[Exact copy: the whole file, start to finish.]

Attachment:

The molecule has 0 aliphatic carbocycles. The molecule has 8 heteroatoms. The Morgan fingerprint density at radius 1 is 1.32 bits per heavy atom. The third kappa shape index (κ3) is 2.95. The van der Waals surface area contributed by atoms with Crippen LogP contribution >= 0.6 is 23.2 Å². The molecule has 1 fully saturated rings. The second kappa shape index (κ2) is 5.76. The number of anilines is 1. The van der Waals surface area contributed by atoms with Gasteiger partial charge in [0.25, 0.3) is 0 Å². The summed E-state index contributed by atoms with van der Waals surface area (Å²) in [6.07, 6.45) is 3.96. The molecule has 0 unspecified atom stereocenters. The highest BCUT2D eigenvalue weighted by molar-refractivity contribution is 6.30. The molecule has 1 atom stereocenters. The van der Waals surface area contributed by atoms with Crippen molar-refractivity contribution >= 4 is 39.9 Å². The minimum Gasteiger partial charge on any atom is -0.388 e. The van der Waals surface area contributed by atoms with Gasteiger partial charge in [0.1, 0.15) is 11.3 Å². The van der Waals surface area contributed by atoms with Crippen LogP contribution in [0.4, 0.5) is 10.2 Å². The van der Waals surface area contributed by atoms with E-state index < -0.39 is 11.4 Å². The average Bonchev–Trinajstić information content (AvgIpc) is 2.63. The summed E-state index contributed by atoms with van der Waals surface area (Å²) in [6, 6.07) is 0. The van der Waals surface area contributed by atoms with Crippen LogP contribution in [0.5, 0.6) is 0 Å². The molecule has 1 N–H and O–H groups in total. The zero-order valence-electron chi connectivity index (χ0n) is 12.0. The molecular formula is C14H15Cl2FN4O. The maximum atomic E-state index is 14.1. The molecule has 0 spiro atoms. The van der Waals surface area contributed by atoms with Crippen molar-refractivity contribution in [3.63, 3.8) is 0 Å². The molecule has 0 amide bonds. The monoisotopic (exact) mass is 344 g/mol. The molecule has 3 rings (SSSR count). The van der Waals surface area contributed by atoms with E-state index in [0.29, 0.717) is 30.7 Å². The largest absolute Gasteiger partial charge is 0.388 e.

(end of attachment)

The molecule has 0 aliphatic carbocycles. The molecule has 8 heteroatoms. The Morgan fingerprint density at radius 1 is 1.32 bits per heavy atom. The third kappa shape index (κ3) is 2.95. The van der Waals surface area contributed by atoms with Crippen LogP contribution >= 0.6 is 23.2 Å². The molecule has 1 fully saturated rings. The second kappa shape index (κ2) is 5.76. The number of anilines is 1. The van der Waals surface area contributed by atoms with Gasteiger partial charge in [0.25, 0.3) is 0 Å². The summed E-state index contributed by atoms with van der Waals surface area (Å²) in [6.07, 6.45) is 3.96. The molecule has 0 unspecified atom stereocenters. The highest BCUT2D eigenvalue weighted by molar-refractivity contribution is 6.30. The molecule has 1 atom stereocenters. The van der Waals surface area contributed by atoms with Crippen molar-refractivity contribution >= 4 is 39.9 Å². The minimum Gasteiger partial charge on any atom is -0.388 e. The van der Waals surface area contributed by atoms with Gasteiger partial charge in [0.1, 0.15) is 11.3 Å². The van der Waals surface area contributed by atoms with Crippen LogP contribution in [0.4, 0.5) is 10.2 Å². The van der Waals surface area contributed by atoms with E-state index < -0.39 is 11.4 Å². The average Bonchev–Trinajstić information content (AvgIpc) is 2.63. The summed E-state index contributed by atoms with van der Waals surface area (Å²) in [6, 6.07) is 0. The van der Waals surface area contributed by atoms with Crippen LogP contribution in [0.5, 0.6) is 0 Å². The molecule has 1 N–H and O–H groups in total. The zero-order valence-electron chi connectivity index (χ0n) is 12.0. The molecular formula is C14H15Cl2FN4O. The maximum atomic E-state index is 14.1. The molecule has 0 spiro atoms. The van der Waals surface area contributed by atoms with Crippen molar-refractivity contribution in [3.63, 3.8) is 0 Å². The molecule has 0 amide bonds. The monoisotopic (exact) mass is 344 g/mol. The molecule has 3 rings (SSSR count). The van der Waals surface area contributed by atoms with E-state index in [0.29, 0.717) is 30.7 Å². The largest absolute Gasteiger partial charge is 0.388 e.